South Korea’s education system has been the envy of many western governments. The country managed to transform itself from mass illiteracy to global economic powerhouse in less than two generations. Its students consistently rank in the top 5 for PISA test results, and the country has a 93% high school graduation rate. 82% of these graduates go on to university.
But these impressive statistics come at a price, financially and psychologically. Parents spent up to 25% of their income on private lessons in one of the over 100,000 ‘hagwons’ across South Korea. Those are attended by three out of four children, many of whom essentially study from early in the morning until late at night. This constant pressure increasingly leads to tragic events, like nervous breakdowns and even suicide.
The government is aware of these issues and is slowly setting rules to protect students from harm, yet it also does not want to risk the nation lost its competitive edge. Plans to switch schools entirely to digital textbooks this year have been put on ice, and the government also forbids hagwons to offer classes after 10pm.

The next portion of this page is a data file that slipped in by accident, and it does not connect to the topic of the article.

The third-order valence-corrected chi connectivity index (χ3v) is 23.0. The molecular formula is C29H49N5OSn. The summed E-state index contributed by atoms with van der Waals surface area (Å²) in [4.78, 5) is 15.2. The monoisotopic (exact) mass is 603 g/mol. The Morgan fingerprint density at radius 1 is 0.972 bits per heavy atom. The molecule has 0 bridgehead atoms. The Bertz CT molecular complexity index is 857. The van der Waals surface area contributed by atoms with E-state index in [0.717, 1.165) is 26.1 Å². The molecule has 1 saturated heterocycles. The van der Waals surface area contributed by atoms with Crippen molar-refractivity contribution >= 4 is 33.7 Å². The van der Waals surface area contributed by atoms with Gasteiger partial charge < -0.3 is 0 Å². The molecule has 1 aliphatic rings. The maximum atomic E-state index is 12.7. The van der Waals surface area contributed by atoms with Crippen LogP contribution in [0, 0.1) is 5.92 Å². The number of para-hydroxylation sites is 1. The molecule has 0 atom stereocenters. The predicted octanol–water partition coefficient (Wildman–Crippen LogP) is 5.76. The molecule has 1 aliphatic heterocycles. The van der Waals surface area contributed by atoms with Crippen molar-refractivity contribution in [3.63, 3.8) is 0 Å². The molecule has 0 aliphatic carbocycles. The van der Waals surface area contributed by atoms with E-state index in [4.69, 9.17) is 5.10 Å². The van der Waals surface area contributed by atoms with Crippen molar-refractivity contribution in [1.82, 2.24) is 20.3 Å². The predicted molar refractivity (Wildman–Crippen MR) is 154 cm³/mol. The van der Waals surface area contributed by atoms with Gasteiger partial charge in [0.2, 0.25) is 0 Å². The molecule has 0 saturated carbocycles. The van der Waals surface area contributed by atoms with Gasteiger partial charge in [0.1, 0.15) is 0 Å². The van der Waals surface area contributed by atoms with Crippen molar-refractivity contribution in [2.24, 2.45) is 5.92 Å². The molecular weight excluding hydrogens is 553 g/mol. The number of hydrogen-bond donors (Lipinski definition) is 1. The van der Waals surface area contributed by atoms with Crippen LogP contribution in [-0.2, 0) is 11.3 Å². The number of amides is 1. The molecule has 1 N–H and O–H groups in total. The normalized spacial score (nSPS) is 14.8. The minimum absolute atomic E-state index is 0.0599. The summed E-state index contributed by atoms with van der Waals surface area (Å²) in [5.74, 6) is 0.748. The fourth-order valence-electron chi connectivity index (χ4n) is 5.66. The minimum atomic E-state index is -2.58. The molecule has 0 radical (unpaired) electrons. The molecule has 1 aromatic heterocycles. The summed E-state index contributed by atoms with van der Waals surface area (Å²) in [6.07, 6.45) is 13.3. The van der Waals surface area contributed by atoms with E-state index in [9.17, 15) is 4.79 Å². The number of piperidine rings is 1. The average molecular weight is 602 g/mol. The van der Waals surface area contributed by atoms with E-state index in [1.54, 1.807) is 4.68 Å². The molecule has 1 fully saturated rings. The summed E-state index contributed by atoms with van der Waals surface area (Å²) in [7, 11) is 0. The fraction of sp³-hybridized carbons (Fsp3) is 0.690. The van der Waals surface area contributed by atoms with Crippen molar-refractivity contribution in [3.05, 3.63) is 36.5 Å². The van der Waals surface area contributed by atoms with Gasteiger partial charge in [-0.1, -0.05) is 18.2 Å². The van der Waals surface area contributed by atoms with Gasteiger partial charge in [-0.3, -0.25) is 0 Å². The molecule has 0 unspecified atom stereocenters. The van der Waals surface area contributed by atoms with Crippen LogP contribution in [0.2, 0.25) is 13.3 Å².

But the shadow education system in South Korea is deeply entrenched in society with top tutors being treated like rockstars and some of them earning like those. In 2009 parents across the nation spent a total of $19 billion for private tutoring, which breaks down to around $220 per student per month.
This Reading List: Education Market Overview South Korea offers you a selection of over thirtyfive news articles, reports and opinion pieces about the education and tutoring market in South Korea from the perspectives of the different stakeholders.
As a bonus we added a selection of articles covering the market in North Korea.
Coming at a price of 17,50 EUR for an individual or 35 EUR for an enterprise-wide license, this means that you get the entire list of articles along with our key insights and takeaways at the competitive price of 50 cents per article.
Picture by Craig Nagy via Flickr